For instance, Toyota’s environmental philosophy is to reduce environmental impact at all stages of vehicle development from production, use, disposal, and recycling while undertaking environmental activities in all business areas on a global scale (Cortez & Penacerrada, 2010, p.124). The Toyota Manufacturing System emphasizes eliminating wasteful resources, unnecessary conveyance, and excessive inventory to achieve efficiency, increase profitability, and reduce costs.
Porter also stresses that pollution reveals flaws in the product design or production processes (Porter, 2008, p.350). Cardboard or plastic bag packaging is a truly wasteful material because it requires so much labor and time to unpack, flatten, gather, and transport it to landfills. Toyota recognized and corrected this flaw in processing by replacing cardboard packaging with rigid, plastic reusable containers. Thousands of suppliers are required to use reusable boxes to protect parts from being damaged during transportation, and at the same time, eliminate packaging waste.
Setting up the returnable container system required an initial investment to purchase boxes; however, this cost is usually amortized during the program life of two to four years. After their use, the plastic boxes can be sold to other companies for further recycling. In 1999, Toyota Motor Engineering & Manufacturing North America (TEMA) created an initiative to become a zero-landfill company. Since 2012, thirteen manufacturing plants have been recognized as true zero-landfill plants.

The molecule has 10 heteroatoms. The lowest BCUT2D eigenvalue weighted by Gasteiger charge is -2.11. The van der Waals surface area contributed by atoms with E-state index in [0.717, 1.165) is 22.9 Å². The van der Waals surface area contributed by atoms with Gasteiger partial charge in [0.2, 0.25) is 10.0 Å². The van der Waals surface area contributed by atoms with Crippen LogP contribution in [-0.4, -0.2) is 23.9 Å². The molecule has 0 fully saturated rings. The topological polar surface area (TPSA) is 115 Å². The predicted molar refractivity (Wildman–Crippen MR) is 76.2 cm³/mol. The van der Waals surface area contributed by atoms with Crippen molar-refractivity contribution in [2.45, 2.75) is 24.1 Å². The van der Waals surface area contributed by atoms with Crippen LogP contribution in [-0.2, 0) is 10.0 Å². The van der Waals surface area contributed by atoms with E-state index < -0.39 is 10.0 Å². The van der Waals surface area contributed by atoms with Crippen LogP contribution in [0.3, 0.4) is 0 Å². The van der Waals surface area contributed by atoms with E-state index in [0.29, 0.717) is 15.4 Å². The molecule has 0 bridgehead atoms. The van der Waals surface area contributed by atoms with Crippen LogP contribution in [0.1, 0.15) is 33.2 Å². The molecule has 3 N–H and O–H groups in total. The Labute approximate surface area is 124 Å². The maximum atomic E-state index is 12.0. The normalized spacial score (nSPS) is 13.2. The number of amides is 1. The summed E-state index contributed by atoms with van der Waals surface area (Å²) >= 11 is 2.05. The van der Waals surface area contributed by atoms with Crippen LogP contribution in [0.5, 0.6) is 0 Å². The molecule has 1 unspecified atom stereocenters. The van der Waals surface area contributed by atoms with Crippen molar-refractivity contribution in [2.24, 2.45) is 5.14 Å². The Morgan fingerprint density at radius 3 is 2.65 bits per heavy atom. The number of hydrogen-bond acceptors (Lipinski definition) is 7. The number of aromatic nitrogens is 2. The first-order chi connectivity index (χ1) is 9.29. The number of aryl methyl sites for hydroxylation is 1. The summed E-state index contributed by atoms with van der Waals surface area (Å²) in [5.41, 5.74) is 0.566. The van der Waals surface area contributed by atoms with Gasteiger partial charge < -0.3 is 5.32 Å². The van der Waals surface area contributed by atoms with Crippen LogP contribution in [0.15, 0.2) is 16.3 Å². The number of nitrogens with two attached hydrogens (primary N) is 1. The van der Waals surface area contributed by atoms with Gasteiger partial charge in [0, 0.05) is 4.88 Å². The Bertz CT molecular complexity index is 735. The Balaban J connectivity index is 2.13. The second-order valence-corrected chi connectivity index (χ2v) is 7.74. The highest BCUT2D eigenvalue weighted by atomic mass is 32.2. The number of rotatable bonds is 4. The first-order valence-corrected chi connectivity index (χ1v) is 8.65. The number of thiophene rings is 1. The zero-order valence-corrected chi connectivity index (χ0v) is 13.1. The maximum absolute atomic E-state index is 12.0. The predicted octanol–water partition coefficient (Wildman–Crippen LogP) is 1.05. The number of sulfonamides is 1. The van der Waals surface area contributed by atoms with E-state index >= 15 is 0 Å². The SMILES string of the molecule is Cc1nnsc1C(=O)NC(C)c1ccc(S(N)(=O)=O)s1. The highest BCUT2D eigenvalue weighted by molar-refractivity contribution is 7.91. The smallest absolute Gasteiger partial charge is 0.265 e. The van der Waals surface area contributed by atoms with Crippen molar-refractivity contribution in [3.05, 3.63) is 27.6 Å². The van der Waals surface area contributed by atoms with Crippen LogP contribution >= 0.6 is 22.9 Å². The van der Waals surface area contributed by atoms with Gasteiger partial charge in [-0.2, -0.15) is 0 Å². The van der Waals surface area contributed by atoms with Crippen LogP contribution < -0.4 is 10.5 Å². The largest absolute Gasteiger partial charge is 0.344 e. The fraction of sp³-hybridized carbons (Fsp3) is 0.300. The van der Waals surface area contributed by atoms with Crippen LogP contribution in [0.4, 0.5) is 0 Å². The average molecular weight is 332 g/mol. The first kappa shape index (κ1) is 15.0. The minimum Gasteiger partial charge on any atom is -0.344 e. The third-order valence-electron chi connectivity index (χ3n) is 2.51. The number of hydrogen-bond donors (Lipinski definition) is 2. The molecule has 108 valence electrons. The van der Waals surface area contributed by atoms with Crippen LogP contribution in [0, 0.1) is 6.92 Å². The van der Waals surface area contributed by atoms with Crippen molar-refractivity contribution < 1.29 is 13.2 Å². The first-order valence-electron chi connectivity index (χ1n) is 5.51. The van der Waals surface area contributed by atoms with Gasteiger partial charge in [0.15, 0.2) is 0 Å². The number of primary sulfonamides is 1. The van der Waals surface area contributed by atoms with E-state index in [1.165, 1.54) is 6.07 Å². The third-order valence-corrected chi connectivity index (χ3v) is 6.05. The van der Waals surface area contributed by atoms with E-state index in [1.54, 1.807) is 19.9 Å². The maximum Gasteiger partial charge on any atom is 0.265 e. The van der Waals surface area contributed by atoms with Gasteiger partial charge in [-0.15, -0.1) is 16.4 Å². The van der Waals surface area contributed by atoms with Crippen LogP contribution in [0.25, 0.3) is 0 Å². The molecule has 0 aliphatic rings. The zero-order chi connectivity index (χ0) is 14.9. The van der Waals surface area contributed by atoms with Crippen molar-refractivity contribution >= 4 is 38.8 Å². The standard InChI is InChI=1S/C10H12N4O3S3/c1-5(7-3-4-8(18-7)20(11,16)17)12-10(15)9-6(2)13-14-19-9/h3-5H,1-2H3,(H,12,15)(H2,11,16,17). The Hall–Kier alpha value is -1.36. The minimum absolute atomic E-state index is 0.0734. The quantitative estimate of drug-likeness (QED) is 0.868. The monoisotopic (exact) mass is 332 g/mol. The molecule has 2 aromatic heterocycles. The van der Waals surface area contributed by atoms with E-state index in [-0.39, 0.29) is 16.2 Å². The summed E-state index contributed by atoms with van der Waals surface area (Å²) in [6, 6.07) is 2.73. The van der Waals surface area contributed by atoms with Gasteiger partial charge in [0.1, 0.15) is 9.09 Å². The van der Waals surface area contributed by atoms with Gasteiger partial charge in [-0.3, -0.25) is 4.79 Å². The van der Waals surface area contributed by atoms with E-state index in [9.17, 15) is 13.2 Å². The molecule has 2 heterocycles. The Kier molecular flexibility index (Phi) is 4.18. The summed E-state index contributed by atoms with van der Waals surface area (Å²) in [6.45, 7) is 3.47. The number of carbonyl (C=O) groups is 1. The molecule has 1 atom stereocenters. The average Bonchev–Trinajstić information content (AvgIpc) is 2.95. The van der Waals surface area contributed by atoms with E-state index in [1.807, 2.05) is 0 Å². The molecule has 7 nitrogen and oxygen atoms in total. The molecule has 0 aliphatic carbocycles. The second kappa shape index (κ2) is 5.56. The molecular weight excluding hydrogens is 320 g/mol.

I believe that profitability does not always have to suffer while corporations are trying to be responsible for social issues. There is a way to attain both objectives at the same time.
Can you share other good corporate examples? Who drives the social corporate responsibility in the organization?
© 2014by Noriko Chapman
About Noriko Chapman:
Noriko Chapman, who is a native of Japan, is an international traveler and a role model to millions of women looking to overcome extreme obstacles in life. She is a production control section leader for DENSO Manufacturing, TN.
DENSO Corporation, headquartered in Kariya, Aichi prefecture, Japan, is a leading global automotive supplier of advanced technology, systems and components in the areas of thermal, powertrain control, electric, electronics and information and safety. Its customers include all the world's major carmakers. Worldwide, the company has more than 200 subsidiaries and affiliates in 35 countries and regions (including Japan) and employs approximately 120,000 people.
A mother of two, she has over 20 years of experience in the automobile industry and is a cancer survivor. Noriko led a successful campaign to assist the Tennessee Rehabilitation Center (TRC), which works with disabled adults to secure employment. Her book co-authored by Dr. Daryl Green, Second Chance, was inspired by the TRC. For more information, you can visit her on Facebook.com.
Cortez, M.A., & Penacerrada, N.T. (2010). Is it beneficial to incur environmental cost? A case study of Toyota Motors Corporation, Japan. Journal of International Business Research, 9, 113-140.
Pless, N. (2007). Understanding responsible leadership: Role identity and motivational drivers. Journal of Business Ethics, 74(4), 437-456.
Porter, M. (2008). On Competition. Watertown, MA: Harvard Business Press.
Sankei Digital. (2013). Toyota, line and post-established retirement age dedicated to veteran employees for reemployment opportunity. Retrieved from http://www.sankeibiz.jp/business/news/130504/bsa1305040806000-n1.htm
Steiner, J. F. & Steiner, G.A. (2012). Business, government, and society (13ed.). New York, NY: McGraw-Hill.